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Soup Bowl Benefit Oral History + What To Expect This Year

Duane Busick’s oral history of the Soup Bowl Benefit, in words and video, gives a behind-the-scenes look at the event that has raised $1.5 million for the Hoosier Hills Food Bank since 1994. This year, the 27th Soup Bowl includes actual soup bowls and a livestream music show. Click here for Duane’s oral history and to learn about this year’s event.

Love to See It: Culture & Words Getting Us Through This Thing Called Life

How does pop culture help us express what it is to be human? Jennifer Piurek will explore this and other themes in her Limestone Post column, “Love to See It” — her take on why trends, words, and various art forms help us “both navigate the world and care about life experiences different from our own.” Click here to read Jennifer’s first column!

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Overcoming Barriers to Mental Health Services in a Pandemic

Economic distress, loss, and isolation due to the pandemic have increased the need for mental health services in Monroe County. While local providers have reinvented how they offer such services, many people still confront barriers to accessing them. Eszi Waters spoke to people at several agencies to see how they have adapted. Click here to read the article.

Limestone Post’s Top Stories of 2020, a Most Unusual Year

As we look forward to 2021, it might serve us well to remember how our community responded with remarkable resilience and resolve to the challenges we faced — and continue to face — in this exceptionally challenging year. Limestone Post’s talented and dependable contributors kept us informed on many of the important topics of the time. Click here to read about LP’s Top Stories of 2020.

Abattoir Gallery Challenges Racist and Pandemic Conventions

Abattoir Gallery, at 4th and Rogers streets in Bloomington, will exhibit across mediums while maintaining a safe space for LGBTQ+, Black, and brown people, says its lead curator, Gnat Bowden. Writer Ian Carstens attended the soft opening and says Abattoir “is an open door to the streets of Bloomington to challenge its anti-Black, anti-LGTBQ+ realities.” Click here to read about Abattoir Gallery.

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Limestone Post Begins 2nd Year As Nonprofit

Although Limestone Post Magazine launched in 2015, this month we’re celebrating our one-year anniversary as a nonprofit! What a year. Despite the challenges, we’ve continued publishing important stories and have made progress in other significant ways. We’re carrying that momentum into 2021 with renewed hope and enthusiasm. Click here to read about Limestone Post’s past, present, and future.

Guest Column: ‘IU 2020’ Series Filmed 12 Students for 4 Years

“IU 2020” is a documentary series that began in 2016 and follows 12 Indiana University students during the entirety of their undergraduate careers. Jennifer Piurek, director of communications and special projects at IU’s Office of the Provost, wrote about the students and the project — and the free screening on December 8. Click here to learn about “IU 2020.”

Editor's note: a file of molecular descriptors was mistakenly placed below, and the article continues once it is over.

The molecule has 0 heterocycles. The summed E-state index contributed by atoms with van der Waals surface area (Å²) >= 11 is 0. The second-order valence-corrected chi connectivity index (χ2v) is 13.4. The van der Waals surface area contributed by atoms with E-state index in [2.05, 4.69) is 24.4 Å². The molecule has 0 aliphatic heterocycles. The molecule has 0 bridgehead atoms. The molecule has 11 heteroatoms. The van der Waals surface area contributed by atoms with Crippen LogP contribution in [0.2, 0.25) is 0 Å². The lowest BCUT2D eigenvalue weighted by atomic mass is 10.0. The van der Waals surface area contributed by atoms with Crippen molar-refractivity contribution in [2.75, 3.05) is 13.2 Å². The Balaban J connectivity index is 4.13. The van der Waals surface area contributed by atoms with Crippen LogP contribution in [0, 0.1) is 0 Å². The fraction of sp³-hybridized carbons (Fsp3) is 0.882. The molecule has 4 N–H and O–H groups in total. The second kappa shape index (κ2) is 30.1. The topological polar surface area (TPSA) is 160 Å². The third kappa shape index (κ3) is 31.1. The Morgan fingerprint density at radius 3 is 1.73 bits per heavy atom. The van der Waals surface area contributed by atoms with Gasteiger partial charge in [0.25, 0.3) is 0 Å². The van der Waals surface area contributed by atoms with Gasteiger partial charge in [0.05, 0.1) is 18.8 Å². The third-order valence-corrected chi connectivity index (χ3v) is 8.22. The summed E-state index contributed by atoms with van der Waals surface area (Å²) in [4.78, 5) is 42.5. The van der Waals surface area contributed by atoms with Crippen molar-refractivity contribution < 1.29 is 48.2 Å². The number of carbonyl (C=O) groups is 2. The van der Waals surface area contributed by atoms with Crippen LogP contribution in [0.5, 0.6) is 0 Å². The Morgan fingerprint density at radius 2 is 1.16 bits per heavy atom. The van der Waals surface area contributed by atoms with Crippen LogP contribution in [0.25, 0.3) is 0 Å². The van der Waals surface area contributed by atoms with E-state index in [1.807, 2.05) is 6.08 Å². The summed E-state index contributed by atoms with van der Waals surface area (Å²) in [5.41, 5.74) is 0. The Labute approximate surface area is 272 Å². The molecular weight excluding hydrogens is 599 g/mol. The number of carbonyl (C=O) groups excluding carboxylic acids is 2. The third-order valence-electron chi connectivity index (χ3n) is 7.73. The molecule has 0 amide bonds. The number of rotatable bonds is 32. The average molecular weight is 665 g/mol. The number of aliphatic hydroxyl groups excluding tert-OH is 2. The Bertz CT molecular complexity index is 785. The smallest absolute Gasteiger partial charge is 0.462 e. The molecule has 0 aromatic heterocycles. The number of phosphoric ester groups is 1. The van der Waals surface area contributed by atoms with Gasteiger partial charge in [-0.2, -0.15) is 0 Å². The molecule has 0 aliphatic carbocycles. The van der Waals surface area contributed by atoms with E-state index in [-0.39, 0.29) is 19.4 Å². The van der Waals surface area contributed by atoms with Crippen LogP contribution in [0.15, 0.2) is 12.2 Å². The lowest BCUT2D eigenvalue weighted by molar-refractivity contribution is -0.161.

‘Amphibious’ Park in Clarksville Anticipates Climate Change Impact

Water volume in the Ohio River is expected to increase by 30 percent over the next 50 years. But a 600-acre park being developed in southern Indiana will turn the inevitable flooding into an attraction, making it “the first climate-resilient park in the Midwest.” Click here to read the story by Beth Edwards of the Indiana Environmental Reporter.

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‘Paper Pavilions’ Exhibition Looks at Race, Nature, and Public Art

‘Paper Pavilions’ is a group exhibition of Midwestern artists, showing virtually and physically at the 411 Gallery in Columbus, Indiana. Curated by Sean Starowitz, the City of Bloomington’s assistant director for the arts, the exhibition allows artists to set the tone for the future of public art. Click here to read a review from writer and photographer Ian Carstens.

New People’s Open Pantry Offers Access to Healthy Food

Building equity and supporting community access to healthy food are at the heart of the People’s Open Pantry, a new initiative under the aegis of the People’s Market, writes Ellen Wu. But starting a pantry during a pandemic takes dedication and planning. Wu talked to several of the people involved in the effort. Click here to read the story.

Theater Residency at The Hundredth Hill Creates Art During Pandemic

Krista Detor and Dave Weber’s artist retreat, The Hundredth Hill, has served since August as a theater residency for a troupe of recent graduates from NYU’s Tisch School of the Arts. Not only has the group created two productions but they will also perform them for live audiences — an all but unheard-of feat in theater during the pandemic. Click here for the story.

Book Excerpt: ‘Minister’s Daughter: One Life, Many Lives’ by Charlotte Zietlow

Before becoming a local political powerhouse in Bloomington, Charlotte Zietlow and her husband, Paul, spent a year in Czechoslovakia as part of an educational exchange program. She says in her new memoir, “Minister’s Daughter: One Life, Many Lives,” with Michael G. Glab, that the experience proved American democracy was worth fighting for. Click here to read an excerpt from the book.